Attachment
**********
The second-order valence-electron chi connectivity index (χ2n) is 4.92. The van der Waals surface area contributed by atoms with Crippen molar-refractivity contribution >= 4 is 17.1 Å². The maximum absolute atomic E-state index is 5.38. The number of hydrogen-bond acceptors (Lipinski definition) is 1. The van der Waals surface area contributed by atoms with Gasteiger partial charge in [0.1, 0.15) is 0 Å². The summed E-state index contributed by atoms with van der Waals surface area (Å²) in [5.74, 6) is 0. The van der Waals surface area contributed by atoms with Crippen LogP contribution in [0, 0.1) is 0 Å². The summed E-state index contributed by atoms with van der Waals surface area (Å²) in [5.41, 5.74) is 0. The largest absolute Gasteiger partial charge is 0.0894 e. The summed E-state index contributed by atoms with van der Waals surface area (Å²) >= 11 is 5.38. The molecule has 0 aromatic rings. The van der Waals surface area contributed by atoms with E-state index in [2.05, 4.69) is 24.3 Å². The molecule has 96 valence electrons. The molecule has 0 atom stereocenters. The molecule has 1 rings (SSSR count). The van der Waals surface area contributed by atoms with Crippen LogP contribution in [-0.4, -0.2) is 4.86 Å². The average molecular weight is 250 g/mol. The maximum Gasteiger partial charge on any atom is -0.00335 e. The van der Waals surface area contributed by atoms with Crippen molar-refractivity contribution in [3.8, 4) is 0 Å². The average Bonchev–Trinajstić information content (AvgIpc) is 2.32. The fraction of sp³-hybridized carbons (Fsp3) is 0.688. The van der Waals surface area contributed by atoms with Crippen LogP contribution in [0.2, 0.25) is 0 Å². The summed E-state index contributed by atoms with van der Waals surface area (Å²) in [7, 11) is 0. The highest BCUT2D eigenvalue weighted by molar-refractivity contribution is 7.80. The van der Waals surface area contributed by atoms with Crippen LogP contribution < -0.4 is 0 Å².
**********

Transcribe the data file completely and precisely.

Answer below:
The second-order valence-electron chi connectivity index (χ2n) is 4.92. The van der Waals surface area contributed by atoms with Crippen molar-refractivity contribution >= 4 is 17.1 Å². The maximum absolute atomic E-state index is 5.38. The number of hydrogen-bond acceptors (Lipinski definition) is 1. The van der Waals surface area contributed by atoms with Gasteiger partial charge in [0.1, 0.15) is 0 Å². The summed E-state index contributed by atoms with van der Waals surface area (Å²) in [5.74, 6) is 0. The van der Waals surface area contributed by atoms with Crippen LogP contribution in [0, 0.1) is 0 Å². The summed E-state index contributed by atoms with van der Waals surface area (Å²) in [5.41, 5.74) is 0. The largest absolute Gasteiger partial charge is 0.0894 e. The summed E-state index contributed by atoms with van der Waals surface area (Å²) >= 11 is 5.38. The molecule has 0 aromatic rings. The van der Waals surface area contributed by atoms with E-state index in [2.05, 4.69) is 24.3 Å². The molecule has 96 valence electrons. The molecule has 0 atom stereocenters. The molecule has 1 rings (SSSR count). The van der Waals surface area contributed by atoms with Crippen LogP contribution in [-0.4, -0.2) is 4.86 Å². The average molecular weight is 250 g/mol. The maximum Gasteiger partial charge on any atom is -0.00335 e. The van der Waals surface area contributed by atoms with Crippen molar-refractivity contribution in [3.8, 4) is 0 Å². The average Bonchev–Trinajstić information content (AvgIpc) is 2.32. The fraction of sp³-hybridized carbons (Fsp3) is 0.688. The van der Waals surface area contributed by atoms with Crippen LogP contribution in [0.2, 0.25) is 0 Å². The summed E-state index contributed by atoms with van der Waals surface area (Å²) in [7, 11) is 0. The highest BCUT2D eigenvalue weighted by molar-refractivity contribution is 7.80. The van der Waals surface area contributed by atoms with Crippen LogP contribution < -0.4 is 0 Å².